Here are some examples of how not to say you're sorry.

Scenario                                                           What to say instead of sorry
You're late to meet someone                             Thank you for waiting. I apologize.
You miss someones phone call                          I missed your call earlier
We don't have any club soda                             We don't have any club soda
You forget to do something that someone 
asked of you                                                      I must have forgotten to....

I'll let you know how it works out. 

Sunday, April 15, 2018


Until I spent significant time living outside of America, I could not pinpoint and as easily identify qualities of American-ness. Having been back in America for nearly two months, I find myself in a unique position to objectively notice American qualities and trends and yet, I'm still an insider and still very much American. 

Disclaimer: These observations are generalizations and don't apply to all Americans as America and the people living in it are vast and diverse. Obviously.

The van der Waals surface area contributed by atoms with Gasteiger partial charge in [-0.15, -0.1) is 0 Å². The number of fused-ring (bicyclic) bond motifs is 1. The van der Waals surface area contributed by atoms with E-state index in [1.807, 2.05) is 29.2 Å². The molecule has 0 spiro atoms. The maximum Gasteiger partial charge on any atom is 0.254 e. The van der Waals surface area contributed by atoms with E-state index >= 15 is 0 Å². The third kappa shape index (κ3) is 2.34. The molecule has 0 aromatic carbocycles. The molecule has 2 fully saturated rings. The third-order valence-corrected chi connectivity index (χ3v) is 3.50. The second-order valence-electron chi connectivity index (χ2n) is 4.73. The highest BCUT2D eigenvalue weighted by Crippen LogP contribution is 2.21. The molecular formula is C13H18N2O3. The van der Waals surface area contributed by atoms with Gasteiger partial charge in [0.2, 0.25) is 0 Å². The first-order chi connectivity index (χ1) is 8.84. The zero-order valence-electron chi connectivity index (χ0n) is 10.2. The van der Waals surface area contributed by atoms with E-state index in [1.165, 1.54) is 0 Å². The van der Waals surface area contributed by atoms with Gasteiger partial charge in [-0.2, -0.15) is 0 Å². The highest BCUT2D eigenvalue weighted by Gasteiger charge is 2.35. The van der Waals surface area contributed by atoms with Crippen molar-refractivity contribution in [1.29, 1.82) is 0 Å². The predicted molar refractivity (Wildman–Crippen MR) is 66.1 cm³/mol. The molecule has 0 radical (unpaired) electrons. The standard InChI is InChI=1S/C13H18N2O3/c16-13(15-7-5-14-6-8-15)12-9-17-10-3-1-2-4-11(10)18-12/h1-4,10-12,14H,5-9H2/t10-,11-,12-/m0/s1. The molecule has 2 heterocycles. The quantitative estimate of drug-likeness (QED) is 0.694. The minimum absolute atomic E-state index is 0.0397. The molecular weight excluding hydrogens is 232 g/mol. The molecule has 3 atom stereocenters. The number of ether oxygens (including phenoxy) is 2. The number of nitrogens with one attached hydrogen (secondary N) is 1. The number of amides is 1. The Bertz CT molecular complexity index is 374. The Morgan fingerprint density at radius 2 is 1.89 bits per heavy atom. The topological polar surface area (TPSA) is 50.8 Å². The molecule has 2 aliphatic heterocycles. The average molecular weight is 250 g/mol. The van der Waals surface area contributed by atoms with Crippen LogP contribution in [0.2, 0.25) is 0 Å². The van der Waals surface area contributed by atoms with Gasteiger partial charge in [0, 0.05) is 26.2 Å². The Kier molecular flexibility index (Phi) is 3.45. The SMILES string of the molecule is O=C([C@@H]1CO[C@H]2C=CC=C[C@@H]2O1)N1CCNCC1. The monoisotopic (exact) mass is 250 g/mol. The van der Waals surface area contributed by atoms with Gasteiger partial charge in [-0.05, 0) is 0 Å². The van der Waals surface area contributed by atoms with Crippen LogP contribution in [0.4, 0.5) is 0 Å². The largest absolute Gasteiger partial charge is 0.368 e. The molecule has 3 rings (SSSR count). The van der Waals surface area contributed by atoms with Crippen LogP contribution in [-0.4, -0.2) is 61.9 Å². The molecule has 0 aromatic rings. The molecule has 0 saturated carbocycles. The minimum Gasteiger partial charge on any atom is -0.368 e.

1) Americans can't get enough sparkling water/club soda. It used to be back when I was a kid that club soda was for a) mixing with booze b) making an ice cream soda or c) drinking with piece of lime or lemon when you were at a party, on the wagon and didn't want to call attention to yourself. Now, it's completely different. Sparkling water which is a fancy name for club soda is ubiquitous and available in a massive amount of flavors. This observation comes from not only noticing what the friends who I've been staying with have at their homes and are drinking but also from peering into other people's grocery carts, one of my favorite pastimes.  My theory for this love of bubbles is that Americans are very focused on hydration because everyone, me included, knows that most ailments and a general feeling of malaise can usually be chalked up to dehydration. Unfortunately,  hydrating, through the drinking of regular flat water is boring. Sparkling water gives Americans the feeling they are doing something healthy while enjoying a little extra zip.